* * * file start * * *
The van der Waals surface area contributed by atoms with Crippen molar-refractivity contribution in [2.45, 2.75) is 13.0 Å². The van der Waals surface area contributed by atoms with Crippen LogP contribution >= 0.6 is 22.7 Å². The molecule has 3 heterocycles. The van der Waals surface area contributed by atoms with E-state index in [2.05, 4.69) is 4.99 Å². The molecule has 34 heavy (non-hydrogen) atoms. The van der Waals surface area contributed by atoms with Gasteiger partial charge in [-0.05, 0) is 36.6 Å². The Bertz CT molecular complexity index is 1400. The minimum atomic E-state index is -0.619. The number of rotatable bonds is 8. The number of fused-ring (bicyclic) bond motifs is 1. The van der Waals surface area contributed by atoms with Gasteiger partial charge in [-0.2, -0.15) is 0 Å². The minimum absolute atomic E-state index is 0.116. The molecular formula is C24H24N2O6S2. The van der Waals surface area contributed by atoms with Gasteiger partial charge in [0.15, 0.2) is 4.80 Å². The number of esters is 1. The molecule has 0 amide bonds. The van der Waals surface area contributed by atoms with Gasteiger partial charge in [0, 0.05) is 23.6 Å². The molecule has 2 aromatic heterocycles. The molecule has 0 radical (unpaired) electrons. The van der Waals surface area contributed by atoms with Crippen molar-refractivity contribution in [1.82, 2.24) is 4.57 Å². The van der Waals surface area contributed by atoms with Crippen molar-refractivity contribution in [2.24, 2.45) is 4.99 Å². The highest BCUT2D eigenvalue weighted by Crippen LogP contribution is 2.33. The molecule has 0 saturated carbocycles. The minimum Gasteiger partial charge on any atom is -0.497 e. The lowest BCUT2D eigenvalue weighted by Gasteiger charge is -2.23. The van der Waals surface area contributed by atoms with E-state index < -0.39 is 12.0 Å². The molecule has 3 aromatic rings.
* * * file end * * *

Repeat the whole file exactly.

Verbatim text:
The van der Waals surface area contributed by atoms with Crippen molar-refractivity contribution in [2.45, 2.75) is 13.0 Å². The van der Waals surface area contributed by atoms with Crippen LogP contribution >= 0.6 is 22.7 Å². The molecule has 3 heterocycles. The van der Waals surface area contributed by atoms with E-state index in [2.05, 4.69) is 4.99 Å². The molecule has 34 heavy (non-hydrogen) atoms. The van der Waals surface area contributed by atoms with Gasteiger partial charge in [-0.05, 0) is 36.6 Å². The Bertz CT molecular complexity index is 1400. The minimum atomic E-state index is -0.619. The number of rotatable bonds is 8. The number of fused-ring (bicyclic) bond motifs is 1. The van der Waals surface area contributed by atoms with Gasteiger partial charge in [-0.2, -0.15) is 0 Å². The minimum absolute atomic E-state index is 0.116. The molecular formula is C24H24N2O6S2. The van der Waals surface area contributed by atoms with Gasteiger partial charge in [0.15, 0.2) is 4.80 Å². The number of esters is 1. The molecule has 0 amide bonds. The van der Waals surface area contributed by atoms with Gasteiger partial charge in [0, 0.05) is 23.6 Å². The molecule has 2 aromatic heterocycles. The molecule has 0 radical (unpaired) electrons. The van der Waals surface area contributed by atoms with Crippen molar-refractivity contribution in [1.82, 2.24) is 4.57 Å². The van der Waals surface area contributed by atoms with Crippen molar-refractivity contribution in [2.24, 2.45) is 4.99 Å². The highest BCUT2D eigenvalue weighted by Crippen LogP contribution is 2.33. The molecule has 0 saturated carbocycles. The minimum Gasteiger partial charge on any atom is -0.497 e. The lowest BCUT2D eigenvalue weighted by Gasteiger charge is -2.23. The van der Waals surface area contributed by atoms with E-state index < -0.39 is 12.0 Å². The molecule has 3 aromatic rings.